Paul Pierce knocks Kevin Durant's move to Warriors: 'I could have left Boston years ago but I stuck it out'

Paul Pierce knocks Kevin Durant's move to Warriors: 'I could have left Boston years ago but I stuck it out'

The biggest piece of news to emerge from Paul Pierce’s recent appearance on SiriusXM’s NBA Today was that No. 34 intended to retire as a member of the Celtics. That wasn’t the only takeaway, however, as the veteran small forward voiced his displeasure with Kevin Durant’s decision to leave the Oklahoma City Thunder and team with the star-studded Golden State Warriors this offseason. 

AND THE WARRIORS' RESPOND -- Green backs Durant, fires back at at Pierce

“I’m an old-school guy. I’m a competitor,” Pierce said Wednesday. “You want to be the best, you’ve got to beat the best. That’s always been something that’s driven me. Today’s day and age, a lot of these guys are friends. That’s like if Bird decided to go play with Magic or something. I think the competition makes the game what it is. Oklahoma I felt like was a contending team. They had Golden State on the ropes. 

“I understand when you have great players who are on losing teams who are tired of losing, struggling in the playoffs every year. You’re the lone star. I’ve been in that position. I could have left Boston years ago but I stuck it out. I just feel like when you're that close as a competitor, you don't go join a team that just pushed you out. That's just me personally but we're living in a day and time where there's a new generation. Guys I don't think are as hungry or as competitive as my generation was, and that's why you'll probably see more of that."

Of course, with each word Pierce said, the elephant in the room grew larger and larger. After all, the 2007-08 Celtics are considered the first modern-era super-team, as the C’s added Ray Allen and Kevin Garnett to a group that already had Pierce and went on to win the NBA championship. 

Asked about the difference between Pierce’s situation and that of the Miami Heat and Warriors in recent years, Pierce noted that unlike LeBron James, Chris Bosh and Durant, Allen and Garnett were acquired via trade, with the C’s giving up assets that included the fifth overall pick and Al Jefferson to form their Big Three.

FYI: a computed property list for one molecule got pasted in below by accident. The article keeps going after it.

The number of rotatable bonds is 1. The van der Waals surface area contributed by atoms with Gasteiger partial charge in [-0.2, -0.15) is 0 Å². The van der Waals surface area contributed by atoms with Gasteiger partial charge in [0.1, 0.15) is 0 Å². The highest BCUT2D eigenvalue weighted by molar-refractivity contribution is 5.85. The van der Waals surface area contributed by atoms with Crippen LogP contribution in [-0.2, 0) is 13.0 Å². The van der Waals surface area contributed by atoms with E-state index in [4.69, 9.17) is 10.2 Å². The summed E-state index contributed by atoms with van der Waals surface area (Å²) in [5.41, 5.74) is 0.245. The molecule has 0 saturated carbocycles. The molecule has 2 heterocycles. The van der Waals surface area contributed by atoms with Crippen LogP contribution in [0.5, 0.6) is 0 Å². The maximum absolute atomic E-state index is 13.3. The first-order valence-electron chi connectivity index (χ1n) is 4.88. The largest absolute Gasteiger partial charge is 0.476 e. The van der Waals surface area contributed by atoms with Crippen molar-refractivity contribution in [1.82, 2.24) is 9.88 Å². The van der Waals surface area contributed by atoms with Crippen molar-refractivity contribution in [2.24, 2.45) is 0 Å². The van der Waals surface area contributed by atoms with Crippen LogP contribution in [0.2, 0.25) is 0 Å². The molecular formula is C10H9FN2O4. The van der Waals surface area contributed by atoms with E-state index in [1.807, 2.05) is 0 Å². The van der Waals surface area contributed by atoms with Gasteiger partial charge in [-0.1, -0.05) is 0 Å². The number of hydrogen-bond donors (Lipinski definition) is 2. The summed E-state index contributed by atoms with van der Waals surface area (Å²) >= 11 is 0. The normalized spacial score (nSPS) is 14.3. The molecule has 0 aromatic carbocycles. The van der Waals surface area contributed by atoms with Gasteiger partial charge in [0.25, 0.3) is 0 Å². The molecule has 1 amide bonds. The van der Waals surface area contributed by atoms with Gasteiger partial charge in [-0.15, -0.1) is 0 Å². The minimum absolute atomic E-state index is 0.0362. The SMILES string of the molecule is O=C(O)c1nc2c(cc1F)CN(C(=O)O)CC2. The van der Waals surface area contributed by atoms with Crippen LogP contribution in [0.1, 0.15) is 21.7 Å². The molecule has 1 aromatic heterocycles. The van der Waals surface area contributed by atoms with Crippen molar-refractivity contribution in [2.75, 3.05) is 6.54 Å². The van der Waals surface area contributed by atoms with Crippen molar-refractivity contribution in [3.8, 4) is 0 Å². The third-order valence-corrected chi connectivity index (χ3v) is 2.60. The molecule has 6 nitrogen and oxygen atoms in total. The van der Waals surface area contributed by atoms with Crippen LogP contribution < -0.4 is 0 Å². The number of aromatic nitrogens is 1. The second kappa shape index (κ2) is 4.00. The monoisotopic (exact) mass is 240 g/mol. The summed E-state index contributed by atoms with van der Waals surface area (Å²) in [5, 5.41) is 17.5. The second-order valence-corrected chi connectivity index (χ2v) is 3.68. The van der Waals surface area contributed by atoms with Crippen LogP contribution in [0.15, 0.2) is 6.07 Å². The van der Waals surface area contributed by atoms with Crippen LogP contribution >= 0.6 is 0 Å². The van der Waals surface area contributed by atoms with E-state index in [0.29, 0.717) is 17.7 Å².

“That’s how you build teams. Sometimes there’s luck involved. You get the right trades involved,” Pierce said. “It wasn’t like Ray and Kevin went to the offseason as free agents and they talked it out and I talked to them and they said we were just going to form together. It just kind of fell into place. I think if Ray Allen hadn’t have been traded to Boston, Kevin probably never would have considered coming to Boston. The trade was there, it was on the table. He needed a week to think about if he was going to go.

“Nowadays, as you saw with LeBron, he was a free agent. As you saw with Durant, they were free agents and they decided to join. Ours just kind of came together like the perfect storm and it happened that way. Then once people saw the blueprint of that, they were like, let’s try to make that happen and see if we can win a championship as you saw in Miami and as you’re seeing currently here in Golden State.” 

NBCSB Breakfast pod: How Jayson Tatum compares to Paul Pierce

NBC Sports Illustration

NBCSB Breakfast pod: How Jayson Tatum compares to Paul Pierce

1:25 - With half of the Celtics roster on the shelf, we’ve been able to see just how great a scorer Jayson Tatum can be. A. Sherrod Blakely, Mike Girardi and Trenni Kusnierek discuss how Tatum compares to Celtics legend, Paul Pierce.

5:35 - The NFL Competition Committee is giving it their best shot at modifying the ‘catch rule’ and Tom Curran, Kyle Draper and Hardy try to wrap their heads around the proposed changes.

11:02 - The Bruins clinched a playoff berth despite losing to the St. Louis Blues in overtime. Joe Haggerty joins Tom Giles to break down the game, which included another goal by Ryan Donato and a questionable call on a high hit on David Krejci.

Report: Kyrie Irving to undergo knee exam Thursday


Report: Kyrie Irving to undergo knee exam Thursday

The second opinion on Kyrie Irving’s sore left knee will be done on Thursday, according to the Boston Herald's Steve Bulpett.

Irving, who has missed the last four games, is expected to decide between having a surgical procedure performed to help alleviate some of the soreness, or continue to manage it with rest.


During the 2015 NBA Finals, Irving suffered a fractured left kneecap injury which was the beginning of Irving’s left knee issues.

While Irving has had soreness of some form during various stretches of play this season, Celtics coach Brad Stevens has seen him making progress recently.

“That knee is still sore,” Stevens said. “He’s worked really hard to manage it throughout the entire season. He’s had some pretty good days recently. I’m encouraged by the big picture.”

But Stevens has made it clear that he supports Irving getting a second opinion, adding that Irving’s absence is due to the knee being too sore for him to play at a level he’s accustomed to.

“He’s out because of knee soreness, not because we’re choosing to rest him,” Stevens said. “That’s the bottom line. Again, we want him to feel 110 percent. He wants to feel 110 percent. Obviously, we’re fortunate we created a cushion early on in the year with playoffs and everything else. This is not one of those situations where we’re choosing to rest someone; it’s because he has a sore knee.”